This section will attempt to explain the current argument on the topic and present different views by academics. It will help to understand concepts and models relating to sales promotion in the context of question as well. However, the usage of these models and concepts in practice will be related in data analysis section with the help of observed examples and primary data.
2.1 Sales Promotions
2.1.1 Sales Promotion and Current Debate on Sales Promotion
Sales promotion is one of the four aspects of promotional mix along with advertising, personal selling and public relations. Sales promotions which, are also known as below the line promotions, are methods that are used by marketers to attract consumers. Sales promotions have been in use in trading for a long time. Shopkeepers and stallholders had been employing on the spot offers to convince people to purchase a product (Mullin and Cummins, 2008).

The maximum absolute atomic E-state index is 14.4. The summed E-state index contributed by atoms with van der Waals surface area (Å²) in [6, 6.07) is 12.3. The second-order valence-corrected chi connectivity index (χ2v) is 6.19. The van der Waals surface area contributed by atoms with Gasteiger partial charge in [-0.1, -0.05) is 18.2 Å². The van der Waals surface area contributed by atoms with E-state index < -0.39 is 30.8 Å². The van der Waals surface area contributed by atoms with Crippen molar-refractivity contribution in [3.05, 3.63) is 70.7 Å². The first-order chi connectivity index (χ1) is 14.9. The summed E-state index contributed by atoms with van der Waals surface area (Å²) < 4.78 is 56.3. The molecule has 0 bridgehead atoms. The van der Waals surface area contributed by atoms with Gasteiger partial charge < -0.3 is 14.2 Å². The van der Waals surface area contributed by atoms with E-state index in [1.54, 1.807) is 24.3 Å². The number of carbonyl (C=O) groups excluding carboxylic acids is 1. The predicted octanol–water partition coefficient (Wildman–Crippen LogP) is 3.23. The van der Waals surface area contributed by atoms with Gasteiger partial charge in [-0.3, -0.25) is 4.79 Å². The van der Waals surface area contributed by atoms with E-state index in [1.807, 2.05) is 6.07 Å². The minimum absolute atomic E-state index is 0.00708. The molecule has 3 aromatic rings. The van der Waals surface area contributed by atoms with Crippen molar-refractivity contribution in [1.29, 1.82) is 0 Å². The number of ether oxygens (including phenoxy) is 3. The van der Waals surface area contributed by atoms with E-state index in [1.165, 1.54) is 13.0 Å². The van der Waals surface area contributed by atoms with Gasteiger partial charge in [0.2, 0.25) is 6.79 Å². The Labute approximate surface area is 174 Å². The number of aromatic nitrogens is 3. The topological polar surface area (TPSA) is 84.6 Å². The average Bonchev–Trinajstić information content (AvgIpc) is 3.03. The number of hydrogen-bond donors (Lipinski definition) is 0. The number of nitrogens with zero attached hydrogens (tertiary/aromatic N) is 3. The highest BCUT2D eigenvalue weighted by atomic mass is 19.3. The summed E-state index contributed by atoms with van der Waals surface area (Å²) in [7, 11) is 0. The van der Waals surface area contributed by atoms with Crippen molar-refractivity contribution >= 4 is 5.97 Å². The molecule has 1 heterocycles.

Sales promotions are, traditionally, defined in the most textbooks as activities such as deals, discounts, coupons, loyalty programs, refunds, contest, sampling and special displays that are encouraging the target audience to act in a particular way by reducing the perceived value of the product being promoted usually to achieve short term goals (Fill, 2006; Pickton and Broderick, 2001). According to Institute of Sales Promotion (2004; cited in Yeshin, 2006, p1), sales promotion is defined as ‘ a planned and implemented marketing activity that both enhances product and service appeal and changes customer behaviour positively in return for an additional benefit for purchase or participation.’ Lamb et al. (2004, p323) also interpret sales promotion as ‘generally a short run tool used to stimulate immediate increase in demand’. Most definitions underpinned the immediate encouragement to buy the product and service at the time. Nevertheless, the definitions do not convey the same message whether it has short term or long term effects. Most of the definitions above agree that sales promotion is a short term tool. Similarly, Shimp (2000, p508) considers that sales promotion has a short term nature by stating that ‘in contrast to advertising, which typically, though not always, is relatively long term in orientation and best suited to enhancing buyer attitudes and augmenting brand equity, promotion is more short-term oriented and capable of influencing behaviour (rather than just attitudes or intensions).’ Fill (2006, p635) is another supporter of this school of thought. He believes that ‘just as advertising seeks to work over the long term, sales promotion can achieve short term upward shifts in sales.’ When comparing advertising and sales promotion, Kotler (2008, p85) underlined that ‘whereas advertising offers a reason to buy a product or service, sales promotion offers reasons that would achieve immediate sale.’